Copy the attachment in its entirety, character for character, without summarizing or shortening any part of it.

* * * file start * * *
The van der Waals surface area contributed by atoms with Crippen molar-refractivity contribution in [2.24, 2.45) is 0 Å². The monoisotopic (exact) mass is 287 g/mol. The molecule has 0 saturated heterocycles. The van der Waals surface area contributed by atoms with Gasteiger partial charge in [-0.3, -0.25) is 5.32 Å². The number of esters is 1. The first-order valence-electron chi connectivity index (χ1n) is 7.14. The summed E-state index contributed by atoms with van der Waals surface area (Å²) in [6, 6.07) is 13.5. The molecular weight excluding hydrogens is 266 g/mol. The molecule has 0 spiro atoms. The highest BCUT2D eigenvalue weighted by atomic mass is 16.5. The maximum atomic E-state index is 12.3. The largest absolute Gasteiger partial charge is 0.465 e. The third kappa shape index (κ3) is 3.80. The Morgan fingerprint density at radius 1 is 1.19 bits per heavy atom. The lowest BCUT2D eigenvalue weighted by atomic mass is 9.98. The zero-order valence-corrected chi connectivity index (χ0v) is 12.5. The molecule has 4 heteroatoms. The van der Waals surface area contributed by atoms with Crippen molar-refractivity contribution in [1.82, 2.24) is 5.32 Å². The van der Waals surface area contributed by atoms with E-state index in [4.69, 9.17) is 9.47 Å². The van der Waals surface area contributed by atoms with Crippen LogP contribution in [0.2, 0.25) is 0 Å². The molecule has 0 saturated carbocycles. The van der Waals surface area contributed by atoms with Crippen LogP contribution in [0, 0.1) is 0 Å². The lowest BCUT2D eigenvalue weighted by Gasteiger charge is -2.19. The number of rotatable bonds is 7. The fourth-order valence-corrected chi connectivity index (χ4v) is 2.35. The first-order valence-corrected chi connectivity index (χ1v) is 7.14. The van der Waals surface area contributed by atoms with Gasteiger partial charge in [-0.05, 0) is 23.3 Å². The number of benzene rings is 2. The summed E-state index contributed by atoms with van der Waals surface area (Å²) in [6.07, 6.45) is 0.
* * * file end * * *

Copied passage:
The van der Waals surface area contributed by atoms with Crippen molar-refractivity contribution in [2.24, 2.45) is 0 Å². The monoisotopic (exact) mass is 287 g/mol. The molecule has 0 saturated heterocycles. The van der Waals surface area contributed by atoms with Gasteiger partial charge in [-0.3, -0.25) is 5.32 Å². The number of esters is 1. The first-order valence-electron chi connectivity index (χ1n) is 7.14. The summed E-state index contributed by atoms with van der Waals surface area (Å²) in [6, 6.07) is 13.5. The molecular weight excluding hydrogens is 266 g/mol. The molecule has 0 spiro atoms. The highest BCUT2D eigenvalue weighted by atomic mass is 16.5. The maximum atomic E-state index is 12.3. The largest absolute Gasteiger partial charge is 0.465 e. The third kappa shape index (κ3) is 3.80. The Morgan fingerprint density at radius 1 is 1.19 bits per heavy atom. The lowest BCUT2D eigenvalue weighted by atomic mass is 9.98. The zero-order valence-corrected chi connectivity index (χ0v) is 12.5. The molecule has 4 heteroatoms. The van der Waals surface area contributed by atoms with Crippen molar-refractivity contribution in [1.82, 2.24) is 5.32 Å². The van der Waals surface area contributed by atoms with E-state index in [4.69, 9.17) is 9.47 Å². The van der Waals surface area contributed by atoms with Crippen LogP contribution in [0.2, 0.25) is 0 Å². The molecule has 0 saturated carbocycles. The van der Waals surface area contributed by atoms with Crippen LogP contribution in [0, 0.1) is 0 Å². The lowest BCUT2D eigenvalue weighted by Gasteiger charge is -2.19. The number of rotatable bonds is 7. The fourth-order valence-corrected chi connectivity index (χ4v) is 2.35. The first-order valence-corrected chi connectivity index (χ1v) is 7.14. The van der Waals surface area contributed by atoms with Gasteiger partial charge in [-0.05, 0) is 23.3 Å². The number of benzene rings is 2. The summed E-state index contributed by atoms with van der Waals surface area (Å²) in [6.07, 6.45) is 0.